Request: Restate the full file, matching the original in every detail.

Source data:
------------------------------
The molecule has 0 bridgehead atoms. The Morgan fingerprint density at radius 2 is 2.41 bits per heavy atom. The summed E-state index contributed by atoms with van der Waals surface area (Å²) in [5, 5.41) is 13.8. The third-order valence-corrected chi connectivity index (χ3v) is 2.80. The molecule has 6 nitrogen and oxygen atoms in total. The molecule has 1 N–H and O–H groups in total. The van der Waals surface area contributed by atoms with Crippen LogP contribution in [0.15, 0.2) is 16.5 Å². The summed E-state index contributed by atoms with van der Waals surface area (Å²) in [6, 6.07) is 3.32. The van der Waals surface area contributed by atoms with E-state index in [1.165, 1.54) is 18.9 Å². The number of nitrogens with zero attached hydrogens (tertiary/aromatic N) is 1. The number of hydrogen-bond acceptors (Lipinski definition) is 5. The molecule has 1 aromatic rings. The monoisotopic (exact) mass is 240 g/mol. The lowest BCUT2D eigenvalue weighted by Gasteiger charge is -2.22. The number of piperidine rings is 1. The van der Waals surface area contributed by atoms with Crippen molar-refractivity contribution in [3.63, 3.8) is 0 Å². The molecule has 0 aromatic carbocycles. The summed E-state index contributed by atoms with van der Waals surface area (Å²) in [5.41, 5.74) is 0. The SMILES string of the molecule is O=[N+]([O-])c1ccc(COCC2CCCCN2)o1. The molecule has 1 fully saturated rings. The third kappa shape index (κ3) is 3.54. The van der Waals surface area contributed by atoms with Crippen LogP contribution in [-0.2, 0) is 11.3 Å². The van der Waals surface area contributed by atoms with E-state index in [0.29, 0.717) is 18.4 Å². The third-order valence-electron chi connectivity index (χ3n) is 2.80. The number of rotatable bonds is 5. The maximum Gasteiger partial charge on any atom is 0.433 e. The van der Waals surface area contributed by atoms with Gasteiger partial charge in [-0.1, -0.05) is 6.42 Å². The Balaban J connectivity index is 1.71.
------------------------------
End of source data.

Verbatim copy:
The molecule has 0 bridgehead atoms. The Morgan fingerprint density at radius 2 is 2.41 bits per heavy atom. The summed E-state index contributed by atoms with van der Waals surface area (Å²) in [5, 5.41) is 13.8. The third-order valence-corrected chi connectivity index (χ3v) is 2.80. The molecule has 6 nitrogen and oxygen atoms in total. The molecule has 1 N–H and O–H groups in total. The van der Waals surface area contributed by atoms with Crippen LogP contribution in [0.15, 0.2) is 16.5 Å². The summed E-state index contributed by atoms with van der Waals surface area (Å²) in [6, 6.07) is 3.32. The van der Waals surface area contributed by atoms with E-state index in [1.165, 1.54) is 18.9 Å². The number of nitrogens with zero attached hydrogens (tertiary/aromatic N) is 1. The number of hydrogen-bond acceptors (Lipinski definition) is 5. The molecule has 1 aromatic rings. The monoisotopic (exact) mass is 240 g/mol. The lowest BCUT2D eigenvalue weighted by Gasteiger charge is -2.22. The number of piperidine rings is 1. The van der Waals surface area contributed by atoms with Crippen molar-refractivity contribution in [3.63, 3.8) is 0 Å². The molecule has 0 aromatic carbocycles. The summed E-state index contributed by atoms with van der Waals surface area (Å²) in [5.41, 5.74) is 0. The SMILES string of the molecule is O=[N+]([O-])c1ccc(COCC2CCCCN2)o1. The molecule has 1 fully saturated rings. The third kappa shape index (κ3) is 3.54. The van der Waals surface area contributed by atoms with Crippen LogP contribution in [-0.2, 0) is 11.3 Å². The van der Waals surface area contributed by atoms with E-state index in [0.29, 0.717) is 18.4 Å². The third-order valence-electron chi connectivity index (χ3n) is 2.80. The number of rotatable bonds is 5. The maximum Gasteiger partial charge on any atom is 0.433 e. The van der Waals surface area contributed by atoms with Gasteiger partial charge in [-0.1, -0.05) is 6.42 Å². The Balaban J connectivity index is 1.71.